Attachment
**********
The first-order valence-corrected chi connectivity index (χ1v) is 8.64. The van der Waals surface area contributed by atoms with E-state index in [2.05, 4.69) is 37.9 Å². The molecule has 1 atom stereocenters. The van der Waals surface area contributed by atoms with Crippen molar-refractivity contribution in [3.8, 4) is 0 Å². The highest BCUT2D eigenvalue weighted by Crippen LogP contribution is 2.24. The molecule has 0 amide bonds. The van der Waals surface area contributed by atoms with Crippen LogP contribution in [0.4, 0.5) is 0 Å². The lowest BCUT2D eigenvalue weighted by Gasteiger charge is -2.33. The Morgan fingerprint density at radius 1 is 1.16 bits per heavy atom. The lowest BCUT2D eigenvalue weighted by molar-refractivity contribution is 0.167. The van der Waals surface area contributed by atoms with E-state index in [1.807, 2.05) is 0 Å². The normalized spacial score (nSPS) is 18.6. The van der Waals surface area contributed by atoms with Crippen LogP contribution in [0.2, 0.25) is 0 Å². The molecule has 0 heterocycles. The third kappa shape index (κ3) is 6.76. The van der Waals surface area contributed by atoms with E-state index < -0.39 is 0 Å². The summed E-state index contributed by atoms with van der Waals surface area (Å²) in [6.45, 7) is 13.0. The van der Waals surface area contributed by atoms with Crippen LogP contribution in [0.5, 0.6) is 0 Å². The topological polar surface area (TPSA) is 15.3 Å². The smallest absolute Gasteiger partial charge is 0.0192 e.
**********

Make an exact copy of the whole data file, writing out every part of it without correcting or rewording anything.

The first-order valence-corrected chi connectivity index (χ1v) is 8.64. The van der Waals surface area contributed by atoms with E-state index in [2.05, 4.69) is 37.9 Å². The molecule has 1 atom stereocenters. The van der Waals surface area contributed by atoms with Crippen molar-refractivity contribution in [3.8, 4) is 0 Å². The highest BCUT2D eigenvalue weighted by Crippen LogP contribution is 2.24. The molecule has 0 amide bonds. The van der Waals surface area contributed by atoms with Crippen LogP contribution in [0.4, 0.5) is 0 Å². The lowest BCUT2D eigenvalue weighted by Gasteiger charge is -2.33. The Morgan fingerprint density at radius 1 is 1.16 bits per heavy atom. The lowest BCUT2D eigenvalue weighted by molar-refractivity contribution is 0.167. The van der Waals surface area contributed by atoms with E-state index in [1.807, 2.05) is 0 Å². The normalized spacial score (nSPS) is 18.6. The van der Waals surface area contributed by atoms with Crippen LogP contribution in [0.2, 0.25) is 0 Å². The molecule has 0 heterocycles. The third kappa shape index (κ3) is 6.76. The van der Waals surface area contributed by atoms with E-state index < -0.39 is 0 Å². The summed E-state index contributed by atoms with van der Waals surface area (Å²) in [6.45, 7) is 13.0. The van der Waals surface area contributed by atoms with Crippen LogP contribution in [0.5, 0.6) is 0 Å². The topological polar surface area (TPSA) is 15.3 Å². The smallest absolute Gasteiger partial charge is 0.0192 e.